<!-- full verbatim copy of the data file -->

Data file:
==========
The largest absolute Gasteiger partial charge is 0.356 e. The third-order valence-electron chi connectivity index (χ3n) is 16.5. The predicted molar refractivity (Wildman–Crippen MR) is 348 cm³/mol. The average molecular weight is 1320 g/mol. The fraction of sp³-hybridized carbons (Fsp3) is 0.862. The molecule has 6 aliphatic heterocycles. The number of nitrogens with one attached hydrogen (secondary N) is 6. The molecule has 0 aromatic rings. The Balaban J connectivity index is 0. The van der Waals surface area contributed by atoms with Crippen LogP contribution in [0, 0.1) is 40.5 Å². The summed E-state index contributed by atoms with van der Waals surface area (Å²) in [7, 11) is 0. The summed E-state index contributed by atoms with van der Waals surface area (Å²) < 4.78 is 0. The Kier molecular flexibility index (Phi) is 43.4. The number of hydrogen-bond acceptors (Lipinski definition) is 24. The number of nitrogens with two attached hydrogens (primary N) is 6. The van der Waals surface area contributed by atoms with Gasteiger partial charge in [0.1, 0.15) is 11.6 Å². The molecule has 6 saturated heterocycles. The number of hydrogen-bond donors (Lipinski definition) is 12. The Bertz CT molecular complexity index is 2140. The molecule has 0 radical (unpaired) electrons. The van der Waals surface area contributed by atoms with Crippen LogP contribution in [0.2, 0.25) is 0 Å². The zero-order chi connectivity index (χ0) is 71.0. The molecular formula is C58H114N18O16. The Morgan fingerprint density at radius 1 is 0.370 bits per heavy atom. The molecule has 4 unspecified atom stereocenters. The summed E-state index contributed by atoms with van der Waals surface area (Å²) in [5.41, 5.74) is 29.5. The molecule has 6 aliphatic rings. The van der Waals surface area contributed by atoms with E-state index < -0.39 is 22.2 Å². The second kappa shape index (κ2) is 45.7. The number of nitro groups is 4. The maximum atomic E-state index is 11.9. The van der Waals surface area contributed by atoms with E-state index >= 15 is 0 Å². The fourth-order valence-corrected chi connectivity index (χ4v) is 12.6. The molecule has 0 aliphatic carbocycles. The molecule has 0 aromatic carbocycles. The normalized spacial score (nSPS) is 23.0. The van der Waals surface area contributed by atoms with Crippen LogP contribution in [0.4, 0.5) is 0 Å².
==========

The largest absolute Gasteiger partial charge is 0.356 e. The third-order valence-electron chi connectivity index (χ3n) is 16.5. The predicted molar refractivity (Wildman–Crippen MR) is 348 cm³/mol. The average molecular weight is 1320 g/mol. The fraction of sp³-hybridized carbons (Fsp3) is 0.862. The molecule has 6 aliphatic heterocycles. The number of nitrogens with one attached hydrogen (secondary N) is 6. The molecule has 0 aromatic rings. The Balaban J connectivity index is 0. The van der Waals surface area contributed by atoms with Crippen LogP contribution in [0, 0.1) is 40.5 Å². The summed E-state index contributed by atoms with van der Waals surface area (Å²) in [7, 11) is 0. The summed E-state index contributed by atoms with van der Waals surface area (Å²) < 4.78 is 0. The Kier molecular flexibility index (Phi) is 43.4. The number of hydrogen-bond acceptors (Lipinski definition) is 24. The number of nitrogens with two attached hydrogens (primary N) is 6. The van der Waals surface area contributed by atoms with Gasteiger partial charge in [0.1, 0.15) is 11.6 Å². The molecule has 6 saturated heterocycles. The number of hydrogen-bond donors (Lipinski definition) is 12. The Bertz CT molecular complexity index is 2140. The molecule has 0 radical (unpaired) electrons. The van der Waals surface area contributed by atoms with Crippen LogP contribution in [0.2, 0.25) is 0 Å². The zero-order chi connectivity index (χ0) is 71.0. The molecular formula is C58H114N18O16. The Morgan fingerprint density at radius 1 is 0.370 bits per heavy atom. The molecule has 4 unspecified atom stereocenters. The summed E-state index contributed by atoms with van der Waals surface area (Å²) in [5.41, 5.74) is 29.5. The molecule has 6 aliphatic rings. The van der Waals surface area contributed by atoms with E-state index < -0.39 is 22.2 Å². The second kappa shape index (κ2) is 45.7. The number of nitro groups is 4. The maximum atomic E-state index is 11.9. The van der Waals surface area contributed by atoms with E-state index >= 15 is 0 Å². The fourth-order valence-corrected chi connectivity index (χ4v) is 12.6. The molecule has 0 aliphatic carbocycles. The molecule has 0 aromatic carbocycles. The normalized spacial score (nSPS) is 23.0. The van der Waals surface area contributed by atoms with Crippen LogP contribution in [0.4, 0.5) is 0 Å².